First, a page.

Another highlight of the festival was the boudin eating contest.  Around 10 participants were challenged to finish six boudin links – the first three received an award.  I was judging while this was going on, so I couldn’t see the gorging, but hundreds of people gathered around the long eating table and cheered their favorite participant.  The winner was the gentlemen on the right; second place was the lady in the middle, and third place on the far left.  None of them were professional eaters, and they seemed to be enjoying their moment of fame because the spent the day walking around with their sash attached.
 

 
Finally, the festival organizers were courteous and invited me to judge the Unlinked category of the Boudin Cook-off, but my stomach couldn’t handle the load any more. The only requirement for the dish was that it must contain boudin.  Twenty portions of King Cake with boudin or pecan boudin pie sound delicious on am empty stomach, but the smell of these heavy dishes made me nauseous.  The sampling of 40 links had taken a toll, so I stayed around to photo a praline boudin and then walked off some of my appetite.
 

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Stephen Rushmore Jr.
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Re:Lafayette, LA and the Boudin Festival Weekend 2010/10/23 15:35:30 (permalink)
Thanks for the compliments Paul. The people Lafayette are some of the friendliest in the country.  Combining nice locals with great food and music is a winning combination.
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Stephen Rushmore Jr.
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Re:Lafayette, LA and the Boudin Festival Weekend 2010/10/23 15:39:34 (permalink)
Saturday Afternoon - Borden’s
Towards the end of the festival I walked over to Borden’s to try some ice cream.  For some reason, I can eat large quantities of ice cream even after eating inordinate amounts of food – 44 boudin link samples to be exact!  This is the last of the stand-alone diary shops, and they are popular for ice cream and frappes.  I can appreciate the place for nostalgia, but it is no comparison to the quality of ice cream I grew up with in New England (see our eating tour of New England ice-creameries for more details (http://www.roadfood.com/TheBest/NewEnglandIceCream).  The texture could have been smoother and less icy, and the flavors could have been more intense.  It reminded me of ice cream from the early 1980’s like Howard Johnson’s or Friendly’s – not bad, but very average for today.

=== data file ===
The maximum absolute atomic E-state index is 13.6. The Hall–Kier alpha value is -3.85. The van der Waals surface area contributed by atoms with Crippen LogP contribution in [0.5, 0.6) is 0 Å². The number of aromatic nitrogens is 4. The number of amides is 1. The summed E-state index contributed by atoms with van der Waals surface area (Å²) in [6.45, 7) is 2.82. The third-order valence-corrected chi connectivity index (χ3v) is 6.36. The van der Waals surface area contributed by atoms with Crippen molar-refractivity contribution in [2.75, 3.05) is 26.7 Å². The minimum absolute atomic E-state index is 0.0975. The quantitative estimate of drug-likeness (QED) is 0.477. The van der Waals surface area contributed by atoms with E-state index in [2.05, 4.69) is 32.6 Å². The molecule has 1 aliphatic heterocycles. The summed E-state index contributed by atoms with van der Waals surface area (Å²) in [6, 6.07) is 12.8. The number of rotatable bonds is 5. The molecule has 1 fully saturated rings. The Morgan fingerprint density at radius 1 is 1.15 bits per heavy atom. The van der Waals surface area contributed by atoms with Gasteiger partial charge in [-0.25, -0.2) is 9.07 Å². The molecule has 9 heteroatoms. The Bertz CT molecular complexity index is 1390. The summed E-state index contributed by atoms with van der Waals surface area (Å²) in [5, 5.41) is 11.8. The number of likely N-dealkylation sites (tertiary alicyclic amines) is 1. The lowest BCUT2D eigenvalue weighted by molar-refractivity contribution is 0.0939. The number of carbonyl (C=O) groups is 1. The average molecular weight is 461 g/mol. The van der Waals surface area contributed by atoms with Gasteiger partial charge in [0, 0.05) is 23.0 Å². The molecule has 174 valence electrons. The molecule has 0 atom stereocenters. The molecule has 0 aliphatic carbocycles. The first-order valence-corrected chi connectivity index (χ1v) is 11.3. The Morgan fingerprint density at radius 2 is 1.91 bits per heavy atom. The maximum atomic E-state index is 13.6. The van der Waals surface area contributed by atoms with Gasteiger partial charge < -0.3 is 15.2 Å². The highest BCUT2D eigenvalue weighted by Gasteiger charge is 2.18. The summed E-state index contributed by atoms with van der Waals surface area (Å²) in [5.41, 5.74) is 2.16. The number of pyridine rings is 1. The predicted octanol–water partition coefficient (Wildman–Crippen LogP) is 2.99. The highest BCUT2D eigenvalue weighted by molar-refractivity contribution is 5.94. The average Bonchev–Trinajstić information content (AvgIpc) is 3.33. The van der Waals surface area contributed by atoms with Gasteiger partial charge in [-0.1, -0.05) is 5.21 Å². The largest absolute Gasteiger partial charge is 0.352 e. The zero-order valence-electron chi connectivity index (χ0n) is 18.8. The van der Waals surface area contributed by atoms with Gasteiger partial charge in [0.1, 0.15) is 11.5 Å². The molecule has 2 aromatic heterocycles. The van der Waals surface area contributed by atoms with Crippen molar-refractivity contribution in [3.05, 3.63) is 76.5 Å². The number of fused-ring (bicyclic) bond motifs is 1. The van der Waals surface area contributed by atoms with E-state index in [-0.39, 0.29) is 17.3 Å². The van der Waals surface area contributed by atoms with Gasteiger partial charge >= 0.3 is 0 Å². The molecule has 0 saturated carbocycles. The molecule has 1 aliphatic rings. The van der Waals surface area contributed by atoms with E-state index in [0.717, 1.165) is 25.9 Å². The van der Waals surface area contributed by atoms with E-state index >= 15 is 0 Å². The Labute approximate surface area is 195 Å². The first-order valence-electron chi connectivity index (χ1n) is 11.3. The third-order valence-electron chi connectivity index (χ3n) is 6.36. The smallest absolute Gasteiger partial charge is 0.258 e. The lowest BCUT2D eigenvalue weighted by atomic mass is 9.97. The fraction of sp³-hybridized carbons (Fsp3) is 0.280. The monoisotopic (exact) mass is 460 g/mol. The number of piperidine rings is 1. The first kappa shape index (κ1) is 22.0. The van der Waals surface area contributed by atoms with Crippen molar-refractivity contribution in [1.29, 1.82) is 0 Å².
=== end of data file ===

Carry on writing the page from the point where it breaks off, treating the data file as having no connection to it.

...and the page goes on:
post edited by Stephen Rushmore Jr. - 2010/10/23 21:20:46
#36
Stephen Rushmore Jr.
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Re:Lafayette, LA and the Boudin Festival Weekend 2010/10/23 16:16:04 (permalink)
Saturday Evening –The Bluerunners Reunion Concert
After the very successful Boudin Cook-off, Greg from Johnson’s Boucanerie invited me to join him for a sold-out concert at the brand new Acadiana Center for the Arts to see The Bluerunners Reunion show.  I have never heard of the band, but it sounded like an offer not to be missed.  The venue was an intimate and contemporary setting with seating for just over 300 people.  At one point during the show, the lead singer asked how many people were related to a band member and nearly half the audience raised their hand.  Welcome to Acadia country!
 

 
The music was a delightful but unfamiliar blend of accordion, slide guitar, washboard, bass, and drums.  Everyone in the audience seemed to recognize the bands catalog of songs and danced the entire night.  One thing became clear at this concert - people in Lafayette REALLY enjoy dancing.  Just like Café de Amis, the aisles were packed with people swinging their arms and shaking their hips.  I even spotted a few moms dancing with their newborns strapped to their bellies (at 10 PM!), and couldn’t resist sharing this with Greg.  “Oh yah, they start them young” he replied.

After the first set we made our way to the breakout area for some drinks when I encountered the following sign:
 

 
Most concerts I have been too sell popcorn and pretzels.  This was a truly southern menu.  Devils on Horseback, which was new to me, are pitted dates stuffed with mango chutney and wrapped in bacon.  I regret not trying, but my appetite after a full-day of eating was non-existent.
 
After the break the band had a twenty minute Q&A session with the audience, a signature feature of the Louisiana Crossroads series, and then played for another hour.
 
At the end of the night Greg gave me a hug, and said “you are like one of the brothers.”  If there is one thing I learned about Lafayette it’s that food, family, and music is the trinity of life in Acadia country.
post edited by Stephen Rushmore Jr. - 2010/10/23 16:17:17
#37
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Re:Lafayette, LA and the Boudin Festival Weekend 2010/10/23 16:50:08 (permalink)
Grest report...............terrific food.................most of all...........wonderful people!
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Stephen Rushmore Jr.
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Re:Lafayette, LA and the Boudin Festival Weekend 2010/10/23 19:00:51 (permalink)
Sunday Morning –Meche’s Donut King
On the final morning of my visit I met up with Bob (BoudinLink.com) and his family for breakfast at Meche’s Donut King.  This place must keep Krispy Kreme and Dunkin Donuts out of town with their fresh hot donuts.
 

 
We sampled the glazed donuts, apple fritters, and a variety of others.  Anything still warm from the fryer is worth ordering.
 

 
The manager invited me back to the kitchen when he saw me taking pictures of the food.  I quickly turned my camera to video mode and captured the servers placing hot fresh donuts into a box for customers.
 

 

 
My only disappointment with Meche’s is the lack of ice coffee.  I would have thought it there would have been a demand in the hot southern climate.  Nonetheless, Meche’s is a great place to start the day.
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Stephen Rushmore Jr.
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Re:Lafayette, LA and the Boudin Festival Weekend 2010/10/23 19:40:12 (permalink)